Earnings season is in full swing again.
Big banks — not named Goldman Sachs — injected the market with even more positive sentiment, pushing the Dow Jones to its longest daily winning streak since 2020.
And then Netflix showed that while its password crackdown is forcing freeloaders’ hands, revenue for the second quarter was still lower than expected. Shares sank 8% Thursday morning in response.
Now, I don’t think investing right before or after a company reports is the best move. It’s risky, and I’d rather wait for the dust to settle and see a consistent trend in a stock’s price before putting my hard-earned cash to work.
Thankfully, that’s what Adam O’Dell’s proprietary Green Zone Power Ratings system is all about.
He created it to project a stock’s performance over the next 12 months or longer — not the big swings we may see around a company’s quarterly call.
So … why even talk about earnings?
Because it’s a great starting point for doing your own stock research using Adam’s system. The earnings calendar hands us a shortlist of stocks to research for new opportunities.
Let’s practice this with companies reporting next week that I’m familiar with — and you probably are too.
Glancing through that calendar, I quickly landed on two stocks: one that’s “Bullish” and another that’s “Bearish.” You can do the same by going to our homepage and typing a ticker or company name into the search bar.
Here’s what I found…
Don’t Bid on This “Bearish” Stock
I started with eBay Inc. (Nasdaq: EBAY). The popular e-commerce and online auction platform is slated to release earnings on Wednesday.
Browsing eBay is one of my favorite pastimes. Whether I’m looking for a part for Ol’ Reliable (aka my 2007 Honda) on eBay Motors, or if I’m just curious about what random collectibles in my house are going for at auction, it’s a fantastic site.
But Green Zone Power Ratings is waving a red flag on eBay stock right now.
EBAY stock rates a “Bearish” 29 out of 100, which means it is set to underperform the broader market over the next 12 months.
This is a massive company with a $25 billion market cap. Its 8 rating on the Size factor means it’s in the top 8% of stocks in the system based on market cap. Don’t expect a small-cap bump on EBAY stock.
And its middling 44 on Momentum means it’s an average gainer. It has increased its share price by 14% in 2023 (less than the S&P 500’s 18% gain), but that’s much lower than the broader Nasdaq’s blistering 36% gain.
With five of six factors rated 44 or lower, Green Zone Power Ratings says EBAY stock is one to avoid as 2023 rolls on.
The Best of Big Tech?
The Big Tech rally has been the story of 2023. Of course, if you read Adam’s story from earlier this week, there could be some speed bumps ahead for the stars of the Nasdaq.
Thinking on this, I ran the Magnificent Seven through Green Zone Power Ratings and found out the company whose product I’m writing this story with right now is the best of the bunch.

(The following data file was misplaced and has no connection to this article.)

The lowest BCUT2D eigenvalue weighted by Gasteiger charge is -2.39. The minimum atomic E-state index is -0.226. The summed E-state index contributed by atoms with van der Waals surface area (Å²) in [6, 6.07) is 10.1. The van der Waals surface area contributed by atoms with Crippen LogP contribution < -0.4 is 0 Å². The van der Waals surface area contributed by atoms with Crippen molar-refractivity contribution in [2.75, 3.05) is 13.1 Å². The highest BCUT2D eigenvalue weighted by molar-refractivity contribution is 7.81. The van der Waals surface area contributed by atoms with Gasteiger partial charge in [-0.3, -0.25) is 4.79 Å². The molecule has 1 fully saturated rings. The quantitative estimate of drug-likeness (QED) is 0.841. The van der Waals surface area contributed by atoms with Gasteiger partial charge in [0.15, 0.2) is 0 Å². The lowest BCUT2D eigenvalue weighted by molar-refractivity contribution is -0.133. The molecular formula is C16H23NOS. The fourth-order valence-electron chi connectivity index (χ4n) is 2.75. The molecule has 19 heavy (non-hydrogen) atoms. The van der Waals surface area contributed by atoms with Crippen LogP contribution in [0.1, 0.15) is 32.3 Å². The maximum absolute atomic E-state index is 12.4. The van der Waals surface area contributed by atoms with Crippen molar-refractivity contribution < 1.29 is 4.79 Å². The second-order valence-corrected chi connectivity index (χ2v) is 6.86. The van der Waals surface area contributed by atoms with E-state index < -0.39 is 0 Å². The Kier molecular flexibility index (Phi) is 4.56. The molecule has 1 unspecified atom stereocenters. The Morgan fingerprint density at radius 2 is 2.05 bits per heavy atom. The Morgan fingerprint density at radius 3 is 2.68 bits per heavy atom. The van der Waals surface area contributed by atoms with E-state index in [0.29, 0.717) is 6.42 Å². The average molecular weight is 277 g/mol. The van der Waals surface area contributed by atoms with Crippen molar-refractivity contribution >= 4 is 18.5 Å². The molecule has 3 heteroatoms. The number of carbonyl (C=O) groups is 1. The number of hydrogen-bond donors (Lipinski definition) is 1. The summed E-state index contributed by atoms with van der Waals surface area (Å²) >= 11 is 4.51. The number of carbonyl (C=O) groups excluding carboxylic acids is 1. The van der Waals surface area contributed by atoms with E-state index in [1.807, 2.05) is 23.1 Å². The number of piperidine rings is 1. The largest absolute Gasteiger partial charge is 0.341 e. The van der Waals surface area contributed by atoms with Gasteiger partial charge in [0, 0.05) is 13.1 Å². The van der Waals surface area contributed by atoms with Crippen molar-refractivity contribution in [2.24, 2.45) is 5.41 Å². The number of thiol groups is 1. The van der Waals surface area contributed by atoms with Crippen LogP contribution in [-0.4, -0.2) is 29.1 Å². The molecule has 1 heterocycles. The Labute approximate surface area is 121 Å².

I’m talking about Microsoft Corp. (Nasdaq: MSFT) of course!
It’s been a lucrative year for MSFT due to the rise of artificial intelligence (AI) and its partial ownership of OpenAI, the company behind ChatGPT. After the revolutionary AI chatbot was released to the masses in November 2022, it gained 100 million active monthly users two months later.
And that’s reflected in MSFT’s 45% gain since January 1.
Let’s see what Green Zone Power Ratings says…
Microsoft rates a “Bullish” 72 out of 100. It’s set to 2X the broader market over the next year!
It does get dinged on the Value factor with a 6 rating there. As Adam mentioned earlier this week, this is one of seven stocks that are driving most of this year’s outperformance. And investors are OK paying a premium for those gains.
But it rates in the green on four of the factors, including an 85 on Momentum (45% year-to-date gains!), a 93 on Growth and a 97 on Quality.
I’m curious if Microsoft’s earnings call on Tuesday will sound the alarm anywhere — it has hit some snares in its ongoing quest to acquire Activision Blizzard.
But Green Zone Power Ratings shows a bright future for MSFT stock.
That’s it from me this week. If you’re curious about how any other stocks look before they drop quarterly numbers during this critical summer earnings season, all you have to do is go here and search for a ticker.
Until next time,
Managing Editor, Money & Markets
P.S. I highlighted two stocks in this week’s update, but what if you had access to every “Bearish” or “High-Risk” stock in Adam’s system?
I’m talking about almost 2,000 stocks slated to underperform (even if we’re in a new bull market) — and he updates this Blacklist every Monday.
If that sounds intriguing, click here to see how to gain access.